Seaman resident Casie Reed has proven that a journey of 1,000 miles begins with dedication and discipline. Along the way, Reed used her goal to run 1,000 miles in 2020 to support those struggling to afford mental health care.
On Oct. 10, Reed took on the Goggins challenge, which was developed by former Navy Seal David Goggins and pushes participants to run four miles every four hours over a 48-hour period.
“It actually was created to test your mental toughness,” Reed said, “so I thought it would be perfect to raise awareness for depression and anxiety.”
Reed told The Times-Gazette that her own depression and anxiety are part of the reason she runs.
“I’ve been a runner for over 15 years,” Reed said. “I always ran in school, but after school, I continued because that’s when I figured out that I needed to do something to help me fight these feelings, and running was something that helped. Those endorphins that your body releases when you’re running make you so happy.”
Reed decided to use the challenge as an opportunity to raise money for Hope House Christian Counseling Center’s Pay-It-Forward fund, which provides assistance for clients struggling to afford the mental health care they need.
“I was going to run 48 miles anyway, and I thought, ‘Well, I don’t want to do it for nothing,’” Reed said. “I think it’s wonderful that we have a counseling center in our area so people don’t have to drive to the city. It’s also Christian-based, so I know that the women actually care about their clients. And they service a lot of younger kids, which is important. They’re so young and little, and they don’t know how to deal with those emotions, so when they go talk to a counselor, they can work through those feelings without feeling alone because, a lot of times, that’s how you feel.”
Reed ran her first marathon in May. She was already running 25 to 35 miles each week. As she began preparing for the challenge, Reed started running at 4 a.m. and in the evening to prepare her body.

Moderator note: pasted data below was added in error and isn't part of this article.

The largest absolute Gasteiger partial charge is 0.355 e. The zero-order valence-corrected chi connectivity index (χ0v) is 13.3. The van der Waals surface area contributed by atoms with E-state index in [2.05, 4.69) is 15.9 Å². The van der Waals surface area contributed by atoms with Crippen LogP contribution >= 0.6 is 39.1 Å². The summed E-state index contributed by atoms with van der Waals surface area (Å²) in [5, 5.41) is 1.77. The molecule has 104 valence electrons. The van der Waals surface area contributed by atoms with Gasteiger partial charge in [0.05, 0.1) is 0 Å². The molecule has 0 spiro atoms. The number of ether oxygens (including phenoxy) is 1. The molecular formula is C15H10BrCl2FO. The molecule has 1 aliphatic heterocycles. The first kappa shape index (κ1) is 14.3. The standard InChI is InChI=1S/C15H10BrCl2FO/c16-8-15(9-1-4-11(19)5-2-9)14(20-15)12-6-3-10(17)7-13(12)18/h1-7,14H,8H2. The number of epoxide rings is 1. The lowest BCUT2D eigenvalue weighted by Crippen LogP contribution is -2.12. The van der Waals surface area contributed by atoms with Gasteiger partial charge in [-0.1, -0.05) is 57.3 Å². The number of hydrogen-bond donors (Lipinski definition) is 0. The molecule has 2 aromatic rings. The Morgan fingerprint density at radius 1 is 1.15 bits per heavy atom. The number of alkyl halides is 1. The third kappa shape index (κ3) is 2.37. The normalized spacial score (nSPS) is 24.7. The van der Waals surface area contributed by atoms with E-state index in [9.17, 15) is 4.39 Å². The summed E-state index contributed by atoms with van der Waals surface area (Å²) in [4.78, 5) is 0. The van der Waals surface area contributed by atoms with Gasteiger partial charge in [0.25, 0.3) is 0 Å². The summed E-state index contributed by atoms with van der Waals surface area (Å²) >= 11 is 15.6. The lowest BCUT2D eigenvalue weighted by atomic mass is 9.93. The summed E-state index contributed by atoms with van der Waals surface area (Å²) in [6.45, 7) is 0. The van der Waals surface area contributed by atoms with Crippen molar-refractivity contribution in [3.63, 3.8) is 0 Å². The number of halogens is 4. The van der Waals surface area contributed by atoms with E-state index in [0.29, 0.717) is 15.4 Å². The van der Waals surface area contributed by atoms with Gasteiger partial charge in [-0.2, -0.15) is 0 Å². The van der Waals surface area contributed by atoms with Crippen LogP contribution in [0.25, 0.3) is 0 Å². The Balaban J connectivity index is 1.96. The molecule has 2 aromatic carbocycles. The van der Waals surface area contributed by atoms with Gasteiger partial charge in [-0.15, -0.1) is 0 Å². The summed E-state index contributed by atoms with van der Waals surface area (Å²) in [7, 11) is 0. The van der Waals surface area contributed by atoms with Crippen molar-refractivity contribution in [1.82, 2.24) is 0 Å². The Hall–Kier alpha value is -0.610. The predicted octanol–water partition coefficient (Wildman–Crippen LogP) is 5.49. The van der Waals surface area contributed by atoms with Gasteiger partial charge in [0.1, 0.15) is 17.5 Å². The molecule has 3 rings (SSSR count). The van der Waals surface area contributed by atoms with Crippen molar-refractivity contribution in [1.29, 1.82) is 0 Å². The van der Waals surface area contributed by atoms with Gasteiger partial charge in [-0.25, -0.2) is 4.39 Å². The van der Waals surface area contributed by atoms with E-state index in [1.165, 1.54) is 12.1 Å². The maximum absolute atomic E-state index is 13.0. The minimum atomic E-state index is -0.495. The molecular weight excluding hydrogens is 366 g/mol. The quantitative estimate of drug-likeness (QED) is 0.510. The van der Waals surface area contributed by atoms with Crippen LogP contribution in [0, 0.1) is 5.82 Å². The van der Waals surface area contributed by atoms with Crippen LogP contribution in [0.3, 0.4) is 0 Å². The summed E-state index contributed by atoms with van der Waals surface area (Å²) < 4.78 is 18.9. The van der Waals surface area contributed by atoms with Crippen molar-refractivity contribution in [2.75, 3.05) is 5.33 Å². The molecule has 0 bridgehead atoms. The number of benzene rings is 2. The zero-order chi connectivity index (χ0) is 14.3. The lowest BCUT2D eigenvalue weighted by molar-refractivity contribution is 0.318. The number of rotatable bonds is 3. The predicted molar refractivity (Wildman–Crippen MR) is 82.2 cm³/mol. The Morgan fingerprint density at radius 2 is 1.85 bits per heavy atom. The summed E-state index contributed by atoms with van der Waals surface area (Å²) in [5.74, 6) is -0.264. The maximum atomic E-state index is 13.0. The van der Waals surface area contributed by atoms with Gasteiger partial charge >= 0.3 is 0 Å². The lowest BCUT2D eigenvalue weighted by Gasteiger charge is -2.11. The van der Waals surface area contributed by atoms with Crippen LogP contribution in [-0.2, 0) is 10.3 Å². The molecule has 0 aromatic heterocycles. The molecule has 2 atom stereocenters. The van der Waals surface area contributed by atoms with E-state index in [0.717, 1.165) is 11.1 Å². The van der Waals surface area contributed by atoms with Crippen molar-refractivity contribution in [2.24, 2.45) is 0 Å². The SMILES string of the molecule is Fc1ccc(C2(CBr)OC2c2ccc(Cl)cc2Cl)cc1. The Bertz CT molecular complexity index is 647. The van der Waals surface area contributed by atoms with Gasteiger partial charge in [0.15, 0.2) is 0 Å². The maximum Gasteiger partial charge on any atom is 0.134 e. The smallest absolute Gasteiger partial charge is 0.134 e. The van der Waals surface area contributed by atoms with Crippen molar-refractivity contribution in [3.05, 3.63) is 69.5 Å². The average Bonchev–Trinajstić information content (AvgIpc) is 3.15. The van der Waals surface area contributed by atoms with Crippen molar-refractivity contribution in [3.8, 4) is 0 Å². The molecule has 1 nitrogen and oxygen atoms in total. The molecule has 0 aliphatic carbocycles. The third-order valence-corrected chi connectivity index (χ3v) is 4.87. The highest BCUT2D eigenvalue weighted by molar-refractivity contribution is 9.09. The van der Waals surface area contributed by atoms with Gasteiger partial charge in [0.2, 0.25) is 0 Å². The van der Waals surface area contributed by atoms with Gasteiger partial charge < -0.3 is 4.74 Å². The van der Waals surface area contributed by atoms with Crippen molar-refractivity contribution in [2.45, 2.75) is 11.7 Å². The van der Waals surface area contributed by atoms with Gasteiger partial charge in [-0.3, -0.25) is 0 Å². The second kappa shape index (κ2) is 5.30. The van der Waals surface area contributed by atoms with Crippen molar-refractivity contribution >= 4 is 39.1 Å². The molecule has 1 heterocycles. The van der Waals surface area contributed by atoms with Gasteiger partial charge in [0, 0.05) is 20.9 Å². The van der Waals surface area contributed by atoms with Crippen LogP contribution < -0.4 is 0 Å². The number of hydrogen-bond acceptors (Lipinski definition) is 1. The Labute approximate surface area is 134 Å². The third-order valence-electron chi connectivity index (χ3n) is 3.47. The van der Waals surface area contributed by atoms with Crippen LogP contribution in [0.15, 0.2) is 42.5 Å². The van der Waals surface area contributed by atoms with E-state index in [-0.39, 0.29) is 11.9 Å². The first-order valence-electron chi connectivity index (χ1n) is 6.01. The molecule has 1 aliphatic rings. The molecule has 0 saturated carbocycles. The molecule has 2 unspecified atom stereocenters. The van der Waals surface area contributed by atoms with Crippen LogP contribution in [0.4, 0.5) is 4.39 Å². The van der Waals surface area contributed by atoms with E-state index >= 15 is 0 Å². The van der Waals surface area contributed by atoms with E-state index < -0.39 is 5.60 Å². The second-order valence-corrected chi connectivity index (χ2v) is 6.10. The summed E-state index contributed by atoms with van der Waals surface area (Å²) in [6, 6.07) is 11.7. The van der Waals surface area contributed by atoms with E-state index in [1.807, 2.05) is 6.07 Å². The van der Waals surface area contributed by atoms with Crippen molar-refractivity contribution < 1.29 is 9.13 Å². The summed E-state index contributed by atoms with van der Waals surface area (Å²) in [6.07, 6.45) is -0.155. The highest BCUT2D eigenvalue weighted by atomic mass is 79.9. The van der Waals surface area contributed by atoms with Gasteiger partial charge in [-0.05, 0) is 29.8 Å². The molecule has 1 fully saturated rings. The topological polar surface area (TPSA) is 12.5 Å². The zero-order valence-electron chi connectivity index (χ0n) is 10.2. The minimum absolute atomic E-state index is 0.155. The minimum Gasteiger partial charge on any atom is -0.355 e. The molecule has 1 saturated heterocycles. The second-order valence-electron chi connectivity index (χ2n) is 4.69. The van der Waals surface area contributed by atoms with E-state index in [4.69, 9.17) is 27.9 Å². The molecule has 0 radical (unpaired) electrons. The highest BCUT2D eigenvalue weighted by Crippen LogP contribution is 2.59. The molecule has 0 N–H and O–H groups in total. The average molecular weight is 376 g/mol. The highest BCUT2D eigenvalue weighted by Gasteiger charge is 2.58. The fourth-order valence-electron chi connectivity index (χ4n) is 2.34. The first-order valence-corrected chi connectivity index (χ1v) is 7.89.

“I’d compare [the challenge] to having a newborn baby,” Reed said. “I didn’t sleep at all for 48 hours. The running was OK. Probably at 24 miles, that’s when the running started getting a little tough. I would eat, drink, roll, and stretch before and after every run.”
Reed’s goal was to run each four-mile leg of the challenge in 40 minutes or less, which left her with a little over three hours to eat, re-hydrate, shower and sleep before she had to run the next four miles.
“It was hard to eat in between each leg, just because I didn’t want to eat anything really heavy, but I needed the fuel. Running on no sleep was hard. After each run, I was just so happy and excited that I couldn’t sleep anyway.”
Reed completed a majority of the challenge without company, but cross country students from North Adams High School, where Reed coaches cross country, as well as another cross country coach, ran with her for a few legs of the challenge.
After 44 miles, Reed ran three miles in Seaman before driving to Sinking Spring to run her 48th mile and complete the challenge at Hope House.
“When she got out of that truck, I thought, ‘There’s no way this poor girl is going to be able to run a foot let alone a mile,’” Hope House Director Julie Seaman said. “We said, ‘It’s OK, you don’t have to,’ but she said, ‘No, no, I’m going to do this.’ And she did.”
“I’m really stubborn,” Reed said. “You can’t run 47 and not do one more.”
Even with stubbornness pushing her on, Reed admitted that the last mile was the most difficult.
“It was terrible,” Reed said. “Once I started, it was fine — my legs loosened up again — but thinking about doing it was the hard part.”
Reed ultimately finished, and though she is still recovering, Reed gained more from the challenge than just blisters.
“It really gave me a good confidence boost,” Reed said. “Now I feel like I can do anything.”
Reed’s original goal was to raise $1,000 for Hope House, but as of Wednesday she had raised nearly $7,000.
“It’s a God thing for sure,” Reed said. “It’s just unbelievable that running did that and God did this. In the Bible, Jesus feeds 5,000 [people] with two fish and five loaves of bread. He always does so much with so little and with just average people. He did this, and it will help so many people.”
Seaman told The Times-Gazette that Reed’s efforts will have lasting effects outside raising funds for a good cause.
“There isn’t anyone who sees her who doesn’t gravitate towards her because she’s just that type of person,” Seaman said. “I think when she publicly stated, ‘I’ve dealt with depression and anxiety myself,’ I think it just resonated with people and opened up a good avenue for discussion for them. I don’t think she’ll know the ripple effect of what she did — I don’t think she’ll ever know.”
To donate to Hope House Christian Counseling Center, or to learn more about its services, visit hopehouseccc.com.
Reach McKenzie Caldwell at 937-402-2570.